“Laverne had grown up in the neighborhood, tough family, no daddy, and too many new uncles. She did well in school apparently, and one of her teachers recommended her for an office job at the battery factory. And old Bruce, he liked to hire from the local community I’ll say that for him. Then she just up and left town, quit her job. Folks talking thought she might have met someone. I know she’d sometime come into the shop to buy a pack of chewing gum or some such. She was a skinny high strung young thing to begin with, all in a tizzy, scattered, excited, but in a happy way, you know. So I figured it was love or something close to it. About five years passed and she came back, kid in tow, girl, cute little thing.”

Rick shaded his eyes and gazed searchingly down the length of Battery with its weathered brick apartment blocks and empty lots where once had stood businesses that were only vague names barely remembered, now nothing but a dumping grounds for transient trash and broken appliances. “She tried to get her old job back but by then they were up to closing the old yard down and moving the manufacturing over there to Asia.” He shook his gray head at the folly. “The whole administration was moved to the new office building uptown. And Laverne, the new accounting office being staffed with uptown business school professionals, was always a downtown girl and wasn’t going to fit in. She worked odd jobs after that around here, waitressing when the Jewel Diner was still operating. And she did maid work at the Royal Hotel, cleaning up after hookers and junkies. Always pleasant when you run into her, but kept to herself. She had bad luck keeping a roof over her head, kept getting evicted from her apartments or rooming houses. It was tough on the kid too, and eventually she went into foster care I heard.

“And all because of her cats! She had to have her cats, and it just got harder and harder to find a place to rent with a dozen cats.” Rock gestured to the surrounding neighborhood. “She’s homeless now. You’re bound to see her if you’re going to set up shop in the old yard. I don’t know where she sleeps, maybe the shelter at St. Ursaline’s, but I’ll bet her cats ain’t welcome. Could be she’s bedding down in the old office building. But I can guarantee that wasn’t her leaping over the wall like you said.”

Locking up the gates to the Battery Works, Wayne reminded himself that he would have order a more effective means of securing the property in light of the contaminated soil. He decided to cruise the neighborhood on the off chance that he might encounter the cat loving trespasser. He had just turned off Battery onto Jefferson when he heard the scream, the call for help. He put the Land Rover in reverse, scanning doorways beyond the cyclone fenced enclosures of a couple of derelict warehouses. In the gap between the two large flat roofed  structures, he caught movement, signs of s struggle. Two figures each had an arm and a third was wrestling with the flailing legs and feet of a fourth and trying to avoid getting kicked in the face. Now the screaming had become an incomprehensible howl.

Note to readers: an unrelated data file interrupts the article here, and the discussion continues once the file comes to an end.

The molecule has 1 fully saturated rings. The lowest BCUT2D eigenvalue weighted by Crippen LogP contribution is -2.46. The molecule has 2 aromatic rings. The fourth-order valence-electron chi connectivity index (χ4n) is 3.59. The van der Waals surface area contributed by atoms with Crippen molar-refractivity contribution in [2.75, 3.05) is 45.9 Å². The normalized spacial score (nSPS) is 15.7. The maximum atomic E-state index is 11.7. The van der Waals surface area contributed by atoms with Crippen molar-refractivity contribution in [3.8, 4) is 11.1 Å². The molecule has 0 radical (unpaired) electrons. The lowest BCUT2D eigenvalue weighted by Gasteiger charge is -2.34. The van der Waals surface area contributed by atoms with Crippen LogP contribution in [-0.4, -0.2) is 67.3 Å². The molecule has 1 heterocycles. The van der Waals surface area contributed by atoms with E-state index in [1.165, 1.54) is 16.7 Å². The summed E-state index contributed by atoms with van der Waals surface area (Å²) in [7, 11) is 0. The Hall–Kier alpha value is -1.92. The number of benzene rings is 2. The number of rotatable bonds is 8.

Braking to a stop, he jumped from the cab shouting out his own warning while rummaging through the toolbox in the pickup bed. The crowbar would do. Without a pause he ran toward the figures, three men he could now tell from their broad shouldered postures. They were dragging the fourth toward the open rear cargo doors of a black van, hurriedly, looking over their shoulders at the man racing toward them.

As he cleared the pedestrian access to the abandoned loading bay, the van gave a rough start and jerked forward before accelerating in the opposite direction, the unsecured rear doors flying open to reveal two men holding down a third. The yelps and shouts convinced him it was a female or a very young boy. They glared at him as one of them pulled the doors closed with a sadistic grin.

He raced back to the Rover, grabbing his helmet from the cab, and yanked the covering off the BMW, stowing the crowbar in the saddlebag. Dropping the tailgate he powered the R12 off the bed with a squeal of tires, skidding the rear wheel once he landed and veering back through the narrow gap to the loading bay of the old warehouse. At the far side of the lot, the gate access to the back street sagged on it hinges. The van no longer in sight, he had to considered going left or right, gunning the engine impatiently. There, close to the pavement off to the right, faintly visible, a narrow band of haze slowly drifted back to the dried mud of the asphalt from which it had been raised. To the left nothing stirred except for a grey rag caught on the cyclone fencing flapping in the late afternoon wind. Right also led to Grant which led to an onramp for the Arnold Expressway.

r121Once on Grant, the traffic was considerably heavier than in the old neighborhood it bordered. He weaved through traffic, stopping at the light before the freeway entrance. No sign of them. His choice was to continue down Grant or get on the freeway. But would they stick to surface streets considering that the raised four lane could take them further and faster? That was the question. He raced up the onramp at the change of the light and encountered the going home gridlock. No one was going to go anywhere fast. It was like a slow moving parking lot. There likely was an accident further down, but as far as he could see, it was a horizon of rooftops inching up the overpass incline. And there in the middle of it, in the number two lane, was the black box he was looking for.